Pope Benedict XI
||This article includes a list of references, but its sources remain unclear because it has insufficient inline citations. (May 2014)|
|Papacy began||22 October 1303|
|Papacy ended||7 July 1304|
|Created Cardinal||4 December 1298
by Boniface VIII
|Birth name||Nicola Boccasini|
Treviso, Italy, Holy Roman Empire
|Died||7 July 1304
Perugia, Papal States
|Coat of arms|
|Feast day||7 July|
|Beatified||24 April 1736 (cultus confirmed) by Pope Clement XII
by Pope Clement XIV
|Other popes named Benedict|
|Papal styles of
Pope Benedict XI
|Reference style||His Holiness|
|Spoken style||Your Holiness|
|Religious style||Holy Father|
Pope Benedict XI (Latin: Benedictus XI; 1240 – 7 July 1304), born Nicola Boccasini, was Pope from 22 October 1303 to his death in 1304. He was beatified with his cultus confirmed by Pope Clement XII and formally beatified by Pope Clement XIV.
Born in Treviso, he succeeded Pope Boniface VIII, but was unable to carry out his policies. Benedict XI was a Dominican and when he was made Master of the Order in 1296, he issued ordinances forbidding public questioning of the legitimacy of Boniface VIII's election on the part of any Dominican. At the time of the seizure of Pope Boniface VIII at Anagni in 1303, Boccasini was one of only two cardinals to defend the papal party in the Lateran Palace itself. However, upon being elected Pope at the papal conclave of 1303, he released King Philip IV of France from the excommunication that had been laid upon him by Boniface VIII, and practically ignored Boniface's bull Unam sanctam, which asserted papal supremacy over secular rulers. Nevertheless, on 7 June 1304, Benedict excommunicated Philip IV's implacable minister Guillaume de Nogaret and all the Italians who had played a part in the seizure of Boniface VIII at Anagni.
Pontificate and death
After a brief pontificate of eight months, Benedict XI died suddenly at Perugia. As original reports had it, suspicion fell primarily on Nogaret with the suspicion that his sudden death was caused by poisoning. There is no direct evidence, however, to either support or disprove the contention that Nogaret poisoned the pope. Benedict XI's successor, Clement V removed the papal seat from Rome to Avignon, inaugurating the period sometimes known as the Babylonian Captivity. He and the French popes who succeeded him were completely under the influence of the kings of France.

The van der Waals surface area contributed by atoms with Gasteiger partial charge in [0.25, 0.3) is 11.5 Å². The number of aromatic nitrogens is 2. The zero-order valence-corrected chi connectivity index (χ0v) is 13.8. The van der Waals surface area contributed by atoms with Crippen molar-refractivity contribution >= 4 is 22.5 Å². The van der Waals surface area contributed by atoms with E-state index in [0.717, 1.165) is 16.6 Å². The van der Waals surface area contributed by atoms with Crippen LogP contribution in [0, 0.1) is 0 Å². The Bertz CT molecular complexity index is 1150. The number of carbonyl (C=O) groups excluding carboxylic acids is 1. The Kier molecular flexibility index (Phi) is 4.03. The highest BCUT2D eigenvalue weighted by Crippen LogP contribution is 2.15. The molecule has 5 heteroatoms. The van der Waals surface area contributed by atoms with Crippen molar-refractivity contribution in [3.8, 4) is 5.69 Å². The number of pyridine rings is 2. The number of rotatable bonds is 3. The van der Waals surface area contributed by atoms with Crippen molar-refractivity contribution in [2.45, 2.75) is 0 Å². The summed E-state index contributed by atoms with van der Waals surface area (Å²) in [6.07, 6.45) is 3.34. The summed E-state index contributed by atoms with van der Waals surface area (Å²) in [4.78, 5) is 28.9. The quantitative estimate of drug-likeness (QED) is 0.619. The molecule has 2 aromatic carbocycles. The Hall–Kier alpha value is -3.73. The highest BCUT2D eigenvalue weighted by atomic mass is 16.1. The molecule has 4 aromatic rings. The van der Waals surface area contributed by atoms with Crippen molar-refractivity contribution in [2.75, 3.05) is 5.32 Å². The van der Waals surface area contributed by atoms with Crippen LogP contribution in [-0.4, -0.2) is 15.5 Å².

Caesar Baronius wrote that on the Monday of Easter week in 1304, Pope Benedict XI was celebrating mass, but a pilgrim interrupted it, because he wanted the pope to hear this confession. Rather than telling him to find another time or another priest to have his confession, the Pope left the mass to hear his confession and then returned to continue the mass.
A note on the numbering: Pope Benedict X is now considered an antipope. At the time of Benedict's election, however, this status was not recognized, thus the man the Roman Catholic Church officially considers the tenth true Pope Benedict took the official number XI rather than X. This has advanced the numbering of all subsequent Popes Benedict by one. Popes Benedict XI-XVI are, from an official point of view, the tenth through fifteenth popes by that name.
- Leonard of Port Maurice. Counsels to Confessors. Loreto Publications, 2008
- Friedrich Wilhelm Bautz (1975). "Benedikt XI., Papst (Nicolaus Boccasini)". In Bautz, Friedrich Wilhelm. Biographisch-Bibliographisches Kirchenlexikon (BBKL) (in German) 1. Hamm: Bautz. col. 486. ISBN 3-88309-013-1.
- This article incorporates text from a publication now in the public domain: Herbermann, Charles, ed. (1913). "Pope Benedict XI". Catholic Encyclopedia. Robert Appleton Company.
- This article incorporates text from a publication now in the public domain: Chisholm, Hugh, ed. (1911). Encyclopædia Britannica (11th ed.). Cambridge University Press.
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- "St. Benedict XI., Pope and Confessor", Butler's Lives of the Saints
|Catholic Church titles|
Stephen of Besançon
|Master General of the Dominican Order
Albert of Chiavari
|Cardinal-Bishop of Ostia
22 October 1303 – 7 July 1304